Political elites from both sides of the political divide should stop the dualistic politics of destruction and work for the common good, Ronald Benjamin writes.
The nation is going through a third wave of Covid-19.
Our economy has seen the highest contraction compared to our neighbouring countries. The massive 17.1% gross domestic product (GDP) contraction in the second quarter of 2020 has so far made Malaysia the worst-performing economy in Asean.
For Malaysia, the figure is the worst double-digit quarterly contraction since 1998 – or after 22 years – following the unprecedented lockdown imposed to stem the spread of the coronavirus.
In this context of weakened control of the coronavirus and a depressing economic situation, politicians are busy scheming and plotting for power. It seems the November parliamentary sitting would focus on the no-confidence motion against the prime minister, instead of providing a platform where the government and the opposition backbencher could work together by putting aside their political differences and coming up with solutions to curb the rise of Covid-19 and revive the economy.
In the current context of the pandemic, a general election is irrelevant and the constitutional requirement is not absolute. What is needed is spiritual wisdom that is ideologically free to salvage the nation by enhancing its capacity to respond to the complex health and economic crises.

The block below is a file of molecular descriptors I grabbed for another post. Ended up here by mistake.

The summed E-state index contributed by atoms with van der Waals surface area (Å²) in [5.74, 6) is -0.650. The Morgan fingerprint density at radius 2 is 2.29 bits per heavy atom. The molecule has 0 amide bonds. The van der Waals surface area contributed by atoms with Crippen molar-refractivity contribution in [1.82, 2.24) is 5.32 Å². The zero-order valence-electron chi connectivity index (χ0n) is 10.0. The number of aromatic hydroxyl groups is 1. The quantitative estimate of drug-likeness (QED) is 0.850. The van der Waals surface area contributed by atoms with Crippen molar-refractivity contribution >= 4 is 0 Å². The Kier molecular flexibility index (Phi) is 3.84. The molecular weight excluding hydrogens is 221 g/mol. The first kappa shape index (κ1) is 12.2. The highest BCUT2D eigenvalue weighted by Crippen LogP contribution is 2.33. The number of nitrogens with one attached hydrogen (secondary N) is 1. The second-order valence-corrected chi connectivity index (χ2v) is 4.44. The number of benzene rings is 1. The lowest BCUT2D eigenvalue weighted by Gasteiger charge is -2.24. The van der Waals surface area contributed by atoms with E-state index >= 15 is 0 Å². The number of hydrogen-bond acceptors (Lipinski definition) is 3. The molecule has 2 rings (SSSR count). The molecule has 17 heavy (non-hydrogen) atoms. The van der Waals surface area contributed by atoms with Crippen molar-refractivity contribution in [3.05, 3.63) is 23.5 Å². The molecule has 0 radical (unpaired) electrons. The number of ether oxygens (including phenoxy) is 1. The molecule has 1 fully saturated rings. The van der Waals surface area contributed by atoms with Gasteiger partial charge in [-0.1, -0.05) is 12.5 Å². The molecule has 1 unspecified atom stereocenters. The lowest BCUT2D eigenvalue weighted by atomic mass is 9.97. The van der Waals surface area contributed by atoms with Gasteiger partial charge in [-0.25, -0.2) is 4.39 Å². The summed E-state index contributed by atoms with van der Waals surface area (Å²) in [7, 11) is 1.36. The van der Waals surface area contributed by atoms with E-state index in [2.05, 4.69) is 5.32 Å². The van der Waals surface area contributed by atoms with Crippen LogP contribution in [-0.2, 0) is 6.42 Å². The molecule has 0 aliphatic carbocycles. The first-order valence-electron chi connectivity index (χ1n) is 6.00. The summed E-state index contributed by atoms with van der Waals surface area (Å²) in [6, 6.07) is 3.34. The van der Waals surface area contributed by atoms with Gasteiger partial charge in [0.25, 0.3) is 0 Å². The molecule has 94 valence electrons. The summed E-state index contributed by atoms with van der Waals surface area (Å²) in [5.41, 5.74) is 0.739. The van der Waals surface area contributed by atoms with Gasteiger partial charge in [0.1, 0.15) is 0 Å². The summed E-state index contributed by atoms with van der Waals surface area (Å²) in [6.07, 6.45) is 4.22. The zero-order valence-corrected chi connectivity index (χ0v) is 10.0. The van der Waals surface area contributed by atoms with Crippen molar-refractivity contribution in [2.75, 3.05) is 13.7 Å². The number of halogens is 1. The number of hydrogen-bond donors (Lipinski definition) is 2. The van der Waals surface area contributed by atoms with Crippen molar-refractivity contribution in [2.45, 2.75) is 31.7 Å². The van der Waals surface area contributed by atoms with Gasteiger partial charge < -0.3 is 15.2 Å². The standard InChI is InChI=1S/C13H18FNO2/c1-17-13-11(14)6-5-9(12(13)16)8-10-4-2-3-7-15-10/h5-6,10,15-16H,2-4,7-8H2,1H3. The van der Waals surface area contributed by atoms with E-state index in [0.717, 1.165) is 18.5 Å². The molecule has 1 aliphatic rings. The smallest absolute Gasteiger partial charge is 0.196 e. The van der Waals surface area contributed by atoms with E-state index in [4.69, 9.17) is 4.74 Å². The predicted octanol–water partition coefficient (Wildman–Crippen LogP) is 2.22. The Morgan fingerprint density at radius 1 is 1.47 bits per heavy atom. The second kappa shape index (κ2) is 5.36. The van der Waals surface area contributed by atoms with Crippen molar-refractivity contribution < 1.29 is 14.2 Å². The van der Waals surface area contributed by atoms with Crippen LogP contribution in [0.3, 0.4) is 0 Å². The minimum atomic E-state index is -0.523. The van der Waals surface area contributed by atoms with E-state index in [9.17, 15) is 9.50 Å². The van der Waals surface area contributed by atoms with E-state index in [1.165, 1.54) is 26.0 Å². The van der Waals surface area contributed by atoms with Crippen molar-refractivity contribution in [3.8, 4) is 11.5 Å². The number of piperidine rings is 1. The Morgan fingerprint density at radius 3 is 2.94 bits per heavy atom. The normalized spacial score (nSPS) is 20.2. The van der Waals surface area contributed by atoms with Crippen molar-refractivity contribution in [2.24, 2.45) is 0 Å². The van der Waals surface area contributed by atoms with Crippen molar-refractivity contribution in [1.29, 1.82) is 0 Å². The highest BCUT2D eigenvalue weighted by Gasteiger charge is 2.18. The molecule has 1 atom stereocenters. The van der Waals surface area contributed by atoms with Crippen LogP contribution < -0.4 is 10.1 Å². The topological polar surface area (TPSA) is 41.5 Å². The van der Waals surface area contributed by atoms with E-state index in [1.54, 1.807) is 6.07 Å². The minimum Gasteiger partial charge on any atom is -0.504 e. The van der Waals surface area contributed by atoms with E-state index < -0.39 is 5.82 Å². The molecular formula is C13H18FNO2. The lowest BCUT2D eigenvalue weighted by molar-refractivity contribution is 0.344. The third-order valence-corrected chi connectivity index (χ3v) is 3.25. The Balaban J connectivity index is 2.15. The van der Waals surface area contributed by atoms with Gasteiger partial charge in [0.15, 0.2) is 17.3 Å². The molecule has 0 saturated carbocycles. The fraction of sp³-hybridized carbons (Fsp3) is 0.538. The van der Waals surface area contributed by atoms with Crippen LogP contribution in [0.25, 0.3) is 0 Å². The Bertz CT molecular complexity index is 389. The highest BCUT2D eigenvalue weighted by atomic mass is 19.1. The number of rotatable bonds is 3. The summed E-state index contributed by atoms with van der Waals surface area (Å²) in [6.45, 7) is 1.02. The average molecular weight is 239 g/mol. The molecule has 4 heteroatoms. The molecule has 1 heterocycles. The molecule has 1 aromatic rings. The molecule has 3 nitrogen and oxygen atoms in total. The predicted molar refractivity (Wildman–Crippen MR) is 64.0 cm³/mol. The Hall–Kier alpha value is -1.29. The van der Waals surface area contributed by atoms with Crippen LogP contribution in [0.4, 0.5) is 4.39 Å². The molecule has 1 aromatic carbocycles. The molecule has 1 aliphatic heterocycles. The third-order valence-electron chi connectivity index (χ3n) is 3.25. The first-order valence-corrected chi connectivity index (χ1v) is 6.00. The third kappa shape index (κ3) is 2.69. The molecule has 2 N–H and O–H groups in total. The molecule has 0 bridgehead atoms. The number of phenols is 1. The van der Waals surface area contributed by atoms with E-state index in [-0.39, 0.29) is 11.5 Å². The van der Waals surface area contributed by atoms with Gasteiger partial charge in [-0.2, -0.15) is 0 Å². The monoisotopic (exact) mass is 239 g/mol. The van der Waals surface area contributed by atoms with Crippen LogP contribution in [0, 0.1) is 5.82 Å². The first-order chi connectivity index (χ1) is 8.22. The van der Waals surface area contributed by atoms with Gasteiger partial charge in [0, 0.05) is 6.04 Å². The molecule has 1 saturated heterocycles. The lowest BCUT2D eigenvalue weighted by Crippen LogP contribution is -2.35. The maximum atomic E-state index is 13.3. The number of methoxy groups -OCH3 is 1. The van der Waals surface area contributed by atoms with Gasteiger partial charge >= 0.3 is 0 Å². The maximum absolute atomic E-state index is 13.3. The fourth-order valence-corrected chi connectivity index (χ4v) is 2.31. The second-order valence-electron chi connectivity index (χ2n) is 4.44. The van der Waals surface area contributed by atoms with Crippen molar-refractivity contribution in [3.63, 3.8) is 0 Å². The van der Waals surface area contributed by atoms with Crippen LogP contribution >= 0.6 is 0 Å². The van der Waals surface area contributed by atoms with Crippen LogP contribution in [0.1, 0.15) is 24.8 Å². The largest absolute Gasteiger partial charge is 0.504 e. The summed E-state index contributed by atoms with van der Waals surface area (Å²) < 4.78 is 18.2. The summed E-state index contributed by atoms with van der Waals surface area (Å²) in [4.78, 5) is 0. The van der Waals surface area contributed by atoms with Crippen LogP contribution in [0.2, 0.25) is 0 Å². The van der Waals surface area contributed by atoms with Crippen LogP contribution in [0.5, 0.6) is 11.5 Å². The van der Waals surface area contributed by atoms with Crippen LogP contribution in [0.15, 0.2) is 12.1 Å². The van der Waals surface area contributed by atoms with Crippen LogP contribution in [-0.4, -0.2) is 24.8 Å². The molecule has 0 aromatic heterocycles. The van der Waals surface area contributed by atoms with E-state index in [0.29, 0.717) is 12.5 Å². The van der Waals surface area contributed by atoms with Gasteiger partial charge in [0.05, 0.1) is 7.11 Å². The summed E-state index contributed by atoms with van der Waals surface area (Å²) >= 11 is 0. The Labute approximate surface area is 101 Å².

What is plaguing the nation today is not merely a political, economic or social problem but a deep-rooted spiritual illness, where collective ego-centric political entities are scheming through a dualistic black-and-white confrontation when the nation is suffering from a pandemic and economic hardship.
There is an absence of spiritual contemplation among political, economic and religious elites in embracing the nation as a whole, and this has weakened our capacity to respond as a collective nation, where ideas from opposing sides could be synthesised for the common good of the country.
While the nation claims to be religious with the Rukun Negara exhortation of belief in God, such beliefs tend to take an exceptionalist pathway, resulting in a dualistic confrontation rather than a collaborative endeavour to see the good in the others in these trying times.
It is time the nation discovers its spiritual energy, which is found in the contemplative tradition of all religions and work in the spirit of love and compassion, rather than engaging in competition to try to resolve the current twin crises of health and economic contraction.
Political elites from both sides of the political divide should stop the dualistic politics of destruction and work to embrace the good in others that could unleash spiritual solidarity, where cooperation with others takes precedence, rather than plotting and scheming the downfall of the others.
The nation is in dire need of spiritual contemplation.